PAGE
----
Statistics say divorce rates have declined annually the peak in 1979-80, while rates of out-of-wedlock births have skyrocketed. A little less than half of today's births are to women not married, but living with the father of their child.
W. Bradford Wilcox, the lead researcher for this report, says that a large group of children raised in divorce homes are hesitant about getting married, even if they have children. But the same research indicates that these couples are twice as likely to divorce. [3] 
What are the factors that lead people to decide not get married? What makes them decide to take on the responsibility of parenthood, but not the responsibility of marriage? Are there any ethical, policy driven, or legal recommendations available remedy the situation?
In the course of this article, I will first examine why people choose to cohabitate, and then I will discuss the effects this has on the children who were born in a cohabitation environment. I will describe what I think is the problem inherent with each step, and offer a solution that best addresses the problem at hand.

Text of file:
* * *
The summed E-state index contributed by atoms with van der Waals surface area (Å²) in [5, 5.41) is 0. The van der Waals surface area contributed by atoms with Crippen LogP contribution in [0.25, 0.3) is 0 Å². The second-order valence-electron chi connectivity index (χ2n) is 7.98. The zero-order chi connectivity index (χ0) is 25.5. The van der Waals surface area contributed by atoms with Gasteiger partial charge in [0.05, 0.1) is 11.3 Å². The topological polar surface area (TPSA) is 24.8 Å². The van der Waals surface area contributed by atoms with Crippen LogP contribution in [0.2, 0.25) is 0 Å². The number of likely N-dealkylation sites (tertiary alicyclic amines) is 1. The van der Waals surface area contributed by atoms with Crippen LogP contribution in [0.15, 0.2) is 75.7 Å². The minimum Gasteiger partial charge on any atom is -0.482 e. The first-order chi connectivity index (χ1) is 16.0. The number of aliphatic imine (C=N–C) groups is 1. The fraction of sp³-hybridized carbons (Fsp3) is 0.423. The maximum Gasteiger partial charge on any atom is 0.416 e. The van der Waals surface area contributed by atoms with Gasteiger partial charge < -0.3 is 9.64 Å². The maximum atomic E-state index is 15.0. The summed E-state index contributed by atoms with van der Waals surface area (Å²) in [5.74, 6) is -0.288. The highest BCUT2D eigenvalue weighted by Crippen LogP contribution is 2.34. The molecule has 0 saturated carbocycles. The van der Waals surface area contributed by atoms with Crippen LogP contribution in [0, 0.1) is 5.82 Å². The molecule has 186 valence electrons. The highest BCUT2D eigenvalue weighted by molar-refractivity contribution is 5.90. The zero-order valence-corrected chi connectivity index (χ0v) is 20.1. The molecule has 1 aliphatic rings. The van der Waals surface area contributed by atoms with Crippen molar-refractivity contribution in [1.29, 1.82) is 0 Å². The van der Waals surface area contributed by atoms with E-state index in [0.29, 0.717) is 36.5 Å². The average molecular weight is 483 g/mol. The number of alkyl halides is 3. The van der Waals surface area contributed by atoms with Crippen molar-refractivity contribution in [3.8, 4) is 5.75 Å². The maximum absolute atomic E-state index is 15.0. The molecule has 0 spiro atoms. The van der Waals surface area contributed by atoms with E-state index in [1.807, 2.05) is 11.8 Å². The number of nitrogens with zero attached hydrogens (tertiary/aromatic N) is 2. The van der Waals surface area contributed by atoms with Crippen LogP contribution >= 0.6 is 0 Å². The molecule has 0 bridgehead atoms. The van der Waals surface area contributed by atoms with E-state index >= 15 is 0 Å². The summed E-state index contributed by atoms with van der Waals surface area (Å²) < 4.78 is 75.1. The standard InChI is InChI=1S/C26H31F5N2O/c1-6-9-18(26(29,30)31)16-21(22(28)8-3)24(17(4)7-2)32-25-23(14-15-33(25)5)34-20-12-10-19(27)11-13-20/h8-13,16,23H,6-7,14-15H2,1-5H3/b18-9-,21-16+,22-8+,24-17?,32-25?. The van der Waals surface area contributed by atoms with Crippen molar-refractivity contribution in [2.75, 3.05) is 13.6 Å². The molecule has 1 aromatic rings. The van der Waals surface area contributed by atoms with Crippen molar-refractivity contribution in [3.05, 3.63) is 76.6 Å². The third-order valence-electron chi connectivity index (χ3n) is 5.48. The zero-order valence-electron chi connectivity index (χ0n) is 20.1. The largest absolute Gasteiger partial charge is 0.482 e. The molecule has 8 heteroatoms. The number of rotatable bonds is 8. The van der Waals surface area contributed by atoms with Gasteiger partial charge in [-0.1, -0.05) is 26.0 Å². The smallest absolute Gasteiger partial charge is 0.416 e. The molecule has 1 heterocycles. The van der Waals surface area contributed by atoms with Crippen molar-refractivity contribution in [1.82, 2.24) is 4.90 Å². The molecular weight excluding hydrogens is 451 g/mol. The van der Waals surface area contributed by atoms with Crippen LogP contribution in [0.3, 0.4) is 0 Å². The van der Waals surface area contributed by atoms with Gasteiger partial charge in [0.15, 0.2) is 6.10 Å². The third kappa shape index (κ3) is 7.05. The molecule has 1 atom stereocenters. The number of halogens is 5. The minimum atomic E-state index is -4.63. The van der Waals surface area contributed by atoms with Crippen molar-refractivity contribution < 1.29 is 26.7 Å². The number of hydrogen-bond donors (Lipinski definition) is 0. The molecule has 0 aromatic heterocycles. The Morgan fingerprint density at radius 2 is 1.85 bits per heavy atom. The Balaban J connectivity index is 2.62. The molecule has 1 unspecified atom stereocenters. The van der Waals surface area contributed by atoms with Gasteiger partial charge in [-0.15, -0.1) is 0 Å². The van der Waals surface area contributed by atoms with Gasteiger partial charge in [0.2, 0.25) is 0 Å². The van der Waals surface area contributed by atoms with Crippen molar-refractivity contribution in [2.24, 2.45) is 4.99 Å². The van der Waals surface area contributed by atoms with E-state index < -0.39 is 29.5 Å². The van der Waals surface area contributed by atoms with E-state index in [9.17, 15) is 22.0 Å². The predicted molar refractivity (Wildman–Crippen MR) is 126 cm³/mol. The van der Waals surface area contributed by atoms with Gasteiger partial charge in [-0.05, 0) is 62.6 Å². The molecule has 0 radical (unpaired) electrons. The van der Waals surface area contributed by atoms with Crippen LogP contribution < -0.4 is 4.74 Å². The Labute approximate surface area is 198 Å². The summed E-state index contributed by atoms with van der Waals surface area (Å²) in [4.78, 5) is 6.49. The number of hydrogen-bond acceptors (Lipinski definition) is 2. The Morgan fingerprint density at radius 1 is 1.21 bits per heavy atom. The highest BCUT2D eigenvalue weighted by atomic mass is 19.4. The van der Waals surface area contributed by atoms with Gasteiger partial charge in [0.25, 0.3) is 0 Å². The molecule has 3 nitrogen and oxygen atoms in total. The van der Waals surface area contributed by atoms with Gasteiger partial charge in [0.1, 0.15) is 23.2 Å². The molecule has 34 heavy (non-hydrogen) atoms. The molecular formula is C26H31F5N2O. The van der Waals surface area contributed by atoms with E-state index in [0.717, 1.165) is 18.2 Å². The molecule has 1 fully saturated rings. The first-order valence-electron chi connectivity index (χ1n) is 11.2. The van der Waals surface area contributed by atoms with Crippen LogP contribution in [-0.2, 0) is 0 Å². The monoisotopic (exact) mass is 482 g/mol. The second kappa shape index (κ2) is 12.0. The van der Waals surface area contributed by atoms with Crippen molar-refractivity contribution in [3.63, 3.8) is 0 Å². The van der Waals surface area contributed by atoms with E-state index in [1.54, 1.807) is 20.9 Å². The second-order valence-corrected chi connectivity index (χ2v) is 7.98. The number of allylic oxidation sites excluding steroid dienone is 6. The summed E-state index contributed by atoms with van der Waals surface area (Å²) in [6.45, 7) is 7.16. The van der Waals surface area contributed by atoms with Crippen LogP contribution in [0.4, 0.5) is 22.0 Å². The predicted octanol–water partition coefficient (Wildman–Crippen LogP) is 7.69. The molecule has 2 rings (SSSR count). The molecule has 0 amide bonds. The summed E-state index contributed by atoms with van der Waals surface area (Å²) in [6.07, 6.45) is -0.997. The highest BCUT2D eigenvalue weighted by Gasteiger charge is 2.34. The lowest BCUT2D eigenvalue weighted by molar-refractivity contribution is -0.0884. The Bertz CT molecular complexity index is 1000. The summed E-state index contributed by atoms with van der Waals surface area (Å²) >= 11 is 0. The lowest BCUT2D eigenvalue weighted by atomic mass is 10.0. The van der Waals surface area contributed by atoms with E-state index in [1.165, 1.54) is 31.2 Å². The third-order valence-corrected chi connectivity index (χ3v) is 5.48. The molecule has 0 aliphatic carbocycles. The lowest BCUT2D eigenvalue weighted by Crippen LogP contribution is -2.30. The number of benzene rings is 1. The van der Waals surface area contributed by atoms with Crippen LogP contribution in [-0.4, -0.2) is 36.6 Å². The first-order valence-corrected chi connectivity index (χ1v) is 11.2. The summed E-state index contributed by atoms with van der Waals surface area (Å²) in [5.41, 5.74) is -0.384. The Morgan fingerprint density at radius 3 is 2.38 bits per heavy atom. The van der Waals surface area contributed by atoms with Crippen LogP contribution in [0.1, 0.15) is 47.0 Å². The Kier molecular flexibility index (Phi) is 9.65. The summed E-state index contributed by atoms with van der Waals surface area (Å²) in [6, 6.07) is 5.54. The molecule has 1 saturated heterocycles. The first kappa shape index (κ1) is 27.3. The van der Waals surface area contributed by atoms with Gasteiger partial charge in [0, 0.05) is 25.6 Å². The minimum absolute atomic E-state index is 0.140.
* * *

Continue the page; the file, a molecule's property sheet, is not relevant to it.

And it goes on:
Why Cohabitation?
Cohabitation in the United States has increased by more than 1,500 percent in the past half century. In 1960, about 450,000 unmarried couples lived together. Now the number is more than 7.5 million. [4] 
A large number of young adults in their 20s will cohabitate with a partner at least once, and more than 50% of all marriages are preceded with cohabitation. The shift in this type of lifestyle choice has been attributed to several things: the sexual revolution in the last part of the 20th century, the readily availability of birth control, and with the way the economy has been for the last few years, the idea of splitting the bills is very appealing to those not making very much at work. But there is one more factor that seems to point to the attractiveness of cohabitation: it is seen as a prophylaxis.